WEEK IN REVIEW
PATRICK SAYS HOUSE NEEDS TO RETURN TO AUSTIN
(AUSTIN) — Lt. Governor Dan Patrick told reporters at a press conference on Tuesday that absent permission from the Senate, the House cannot adjourn itself permanently for the current special session and called on representatives to return to Austin to continue work on priority bills. After passing a tax relief bill and a border security bill, the House adjourned sine die last week, signaling that they believed they had completed their work for this called session and placing the Senate in a "take-it-or-leave-it" scenario. The agenda outlined by Governor Greg Abbott asked for bills relating to property tax relief but limited the mechanism to compression, where the state buys down local school property tax rates. The Senate's unanimous preference, however, is to take part of the $17.4 billion allocated for tax relief in the 2023-2024 budget and use it to raise the homestead exemption from $40,000 to $100,000. Patrick said that would be about 30 percent of the appropriated tax relief funds.
Though both chambers and the governor are keen to deliver record property tax relief following record state revenues and a record budget surplus, leadership has clashed throughout the regular session over the best method to deliver it. The House plan offered during the regular session looked to lower the cap on appraisal increases from ten to five percent and apply it to all real property across the state. This was a non-starter in the Senate, as Lt. Governor Patrick said that past legislation requiring voter approval for local revenue increases has largely eliminated the connection between appraisal growth and higher taxes. Both plans included significant funds for compression. The House added a $100,000 exemption to their plan on the last weekend of session, but negotiations fell apart and lawmakers couldn't come to an agreement, leading to the governor calling an immediate special session, and trying to take the caps vs. exemption argument off the table by limiting relief to compression only. The House quickly passed a bill doing just that, but the Senate wasn’t prepared to abandon their plan and instead again unanimously passed a $100,000 exemption. "That's a negotiation we are not backing down from, ever, in the Senate," said Patrick. "There are not 21 votes, which is what it would take, to pass an all-compression bill."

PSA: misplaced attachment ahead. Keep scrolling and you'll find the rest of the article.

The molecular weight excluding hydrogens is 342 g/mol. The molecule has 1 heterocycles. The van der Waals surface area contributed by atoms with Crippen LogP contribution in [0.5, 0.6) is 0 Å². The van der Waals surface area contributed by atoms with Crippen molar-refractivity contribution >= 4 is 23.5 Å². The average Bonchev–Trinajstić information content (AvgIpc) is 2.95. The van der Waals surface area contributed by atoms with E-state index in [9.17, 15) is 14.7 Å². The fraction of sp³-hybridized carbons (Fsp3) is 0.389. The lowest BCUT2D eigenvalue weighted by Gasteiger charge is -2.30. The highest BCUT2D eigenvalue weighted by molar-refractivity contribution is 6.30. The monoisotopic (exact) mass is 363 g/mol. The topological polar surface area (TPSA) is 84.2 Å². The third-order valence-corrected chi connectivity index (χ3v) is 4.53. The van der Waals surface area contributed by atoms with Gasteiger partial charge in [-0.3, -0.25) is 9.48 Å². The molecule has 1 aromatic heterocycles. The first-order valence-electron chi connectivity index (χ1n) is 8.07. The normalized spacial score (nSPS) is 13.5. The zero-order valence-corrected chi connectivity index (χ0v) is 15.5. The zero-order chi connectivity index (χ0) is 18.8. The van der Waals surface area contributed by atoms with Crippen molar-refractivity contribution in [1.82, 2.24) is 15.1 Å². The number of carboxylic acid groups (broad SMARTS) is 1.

Patrick maintains that the Senate plan will deliver more tax relief to homeowners than the House plan, saying that the average homeowner could save more than $1200 a year on property taxes, compared to the $700 savings offered by the House plan. He added that voters didn't send lawmakers to Austin to cut taxes on corporations. "Homeowners weren't thinking about reducing property taxes for shopping centers and offices and every other complex you can think of, or people out of state who own property here," he said. "They were thinking about themselves - rightfully so!"
The House's absence is also complicating passage of border security bills included in the governor's agenda. Abbott has called for legislation relating to penalties for human trafficking and stash houses. The Senate passed HB 2 on Thursday, which would increase minimum sentences for those convicted of operating drug stash houses or illegally transporting migrants to ten years. The Senate made some slight changes to the House version, tightening up provisions that lessen penalties if the individuals are related, among others. Normally, the measure would head back to the House where members could concur with Senate changes to the bill or appoint a conference committee to work out the differences. With the other chamber standing empty, however, this cannot happen, meaning this bill cannot be sent to the governor. Should representatives agree to return to the Capitol, there is still time to resolve these issues before session ends on June 28th, but if not, both tax relief and border security issues will likely top the agenda for the governor's next special session. Abbott has vowed to call multiple specials to deal with a number of issues, including school choice, over the summer and beyond.
The Senate will reconvene Monday, June 12, at 2 p.m.